Overall property taxes dropping in 2014

Published 9:42 am Friday, March 14, 2014

Guest Column by Paul Marquart

When Minnesotans last saw property tax stability, Daunte Culpepper led the Vikings, Kelly Clarkson became the first American Idol and “Spider-Man” topped the box office charts. The year was 2002.

State Rep. Paul Marquart, DFL-Dilworth

State Rep. Paul Marquart, DFL-Dilworth

Fast-forward to 2014. We have just learned some good news. Property taxes have stabilized and for many actually will be going down, thanks in large part to the investments in direct property tax relief made by the DFL-led Legislature and Gov. Mark Dayton.

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The past decade of steep property tax hikes put an unnecessary drag on our economy by squeezing families, Main Street businesses, family farmers and senior citizens living on fixed incomes.

Those tax hikes resulted from lawmakers’ inability to responsibly balance the budget in an honest and fair way. Lawmakers passed the cost of perpetual budget shortfalls onto the backs of Minnesota property taxpayers by cutting direct property tax relief and local government aid.

The elimination of the market value homestead credit in 2011 resulted in homeowners’ property taxes increasing eight times higher in Greater Minnesota than in the Twin Cities.

When a new DFL-led Legislature took office last year, we said enough is enough. We promised to honestly balance the budget and invest in property tax relief for middle class Minnesotans.

That is exactly what we did.

We did this by reinstating the homestead credit as a direct refund and increasing LGA by $130 million to our cities, counties and townships.

And the facts are in. A new report from the nonpartisan House Research Department illustrates the fruits of our investments to reduce the property tax burden on middle-class Minnesotans. For the first time in over a decade, overall statewide property taxes are going down. That’s quite significant since property taxes have gone up an average of $330 million a year for the past 11 years.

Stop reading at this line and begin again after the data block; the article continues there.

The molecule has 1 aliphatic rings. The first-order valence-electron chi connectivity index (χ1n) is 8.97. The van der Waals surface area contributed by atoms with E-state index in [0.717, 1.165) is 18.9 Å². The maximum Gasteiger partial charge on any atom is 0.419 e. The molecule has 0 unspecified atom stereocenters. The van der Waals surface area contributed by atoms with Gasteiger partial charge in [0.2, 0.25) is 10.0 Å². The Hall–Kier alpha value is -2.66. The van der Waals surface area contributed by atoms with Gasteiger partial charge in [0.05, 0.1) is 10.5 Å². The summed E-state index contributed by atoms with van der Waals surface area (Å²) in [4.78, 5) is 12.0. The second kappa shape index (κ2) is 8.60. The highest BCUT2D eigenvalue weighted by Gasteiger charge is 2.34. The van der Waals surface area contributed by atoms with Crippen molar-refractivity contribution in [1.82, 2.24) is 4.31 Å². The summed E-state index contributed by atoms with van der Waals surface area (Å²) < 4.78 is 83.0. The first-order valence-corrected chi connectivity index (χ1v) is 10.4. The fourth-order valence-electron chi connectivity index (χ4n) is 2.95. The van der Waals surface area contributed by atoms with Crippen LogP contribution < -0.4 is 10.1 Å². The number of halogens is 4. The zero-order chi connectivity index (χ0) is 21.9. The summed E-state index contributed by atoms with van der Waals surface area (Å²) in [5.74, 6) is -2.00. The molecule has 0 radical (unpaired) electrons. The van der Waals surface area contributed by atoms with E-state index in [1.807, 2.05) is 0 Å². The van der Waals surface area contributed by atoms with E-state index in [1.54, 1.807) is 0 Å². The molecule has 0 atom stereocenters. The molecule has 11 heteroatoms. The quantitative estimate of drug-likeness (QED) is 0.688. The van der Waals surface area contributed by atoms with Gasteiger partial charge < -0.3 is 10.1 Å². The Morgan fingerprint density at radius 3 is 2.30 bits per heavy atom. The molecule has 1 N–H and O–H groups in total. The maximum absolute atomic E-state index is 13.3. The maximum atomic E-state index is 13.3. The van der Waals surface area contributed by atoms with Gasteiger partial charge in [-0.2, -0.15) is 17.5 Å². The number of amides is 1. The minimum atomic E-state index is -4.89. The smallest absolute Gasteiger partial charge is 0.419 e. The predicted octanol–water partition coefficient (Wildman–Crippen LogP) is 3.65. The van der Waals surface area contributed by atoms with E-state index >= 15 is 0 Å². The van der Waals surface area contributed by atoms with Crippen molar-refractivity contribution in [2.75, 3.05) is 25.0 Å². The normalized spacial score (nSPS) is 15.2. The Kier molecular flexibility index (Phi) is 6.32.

Property taxes for Minnesota homeowners are expected to drop by $46 million in 2014, with the majority of those reductions ($30 million) going to homeowners in Greater Minnesota. When you add the $133 million we invested in the new homestead credit refund and expanded renter’s credit, Minnesota homeowners will see a $161 million decrease in property taxes this year, a 4.9 percent decrease from 2013.

Main Street business property taxes in Greater Minnesota will also go down.

In Freeborn County, 1,400 homeowners will see their refund increase by an average of $150 and 310 renters will see an average increase of $95. And that’s after property taxes are set to drop for homeowners in Albert Lea by 13.8 percent this year. These figures come from our nonpartisan House Research analysts.

The Legislature fully paid for the cost of new investments in property tax relief, while also eliminating a $600 million budget deficit and completely paying back $800 million in debt to our schools, largely by increasing income taxes on the wealthiest 2 percent of Minnesotans and closing corporate tax loopholes. That’s a much more fair approach to balancing our budget and paying for our needs than using the shifts, accounting gimmicks and cuts of the past.

As a result, Minnesota is on sound fiscal footing for the first time in years. A new budget forecast shows a $1.2 billion surplus in our current biennium and a projected $2.6 billion surplus in the next biennium, putting us in a position to pay for additional middle class tax cuts while maintaining a structurally balanced budget into the future.

That’s why during just the second week of the 2014 session, the Minnesota House of Representatives promptly approved a $500 million tax cut package to benefit middle class Minnesotans by enacting federal tax conformity and repealing three business-to-business taxes.

Going forward, there is strong interest among lawmakers to use more surplus dollars to provide additional property tax relief, especially for our family farmers in Greater Minnesota who still face challenges due to skyrocketing land values.

It’s great to see property taxes are down. Minnesota’s economy is getting stronger and our great state is moving in the right direction.


State Rep. Paul Marquart, DFL-Dilworth, is chairman of the House Education Finance Committee.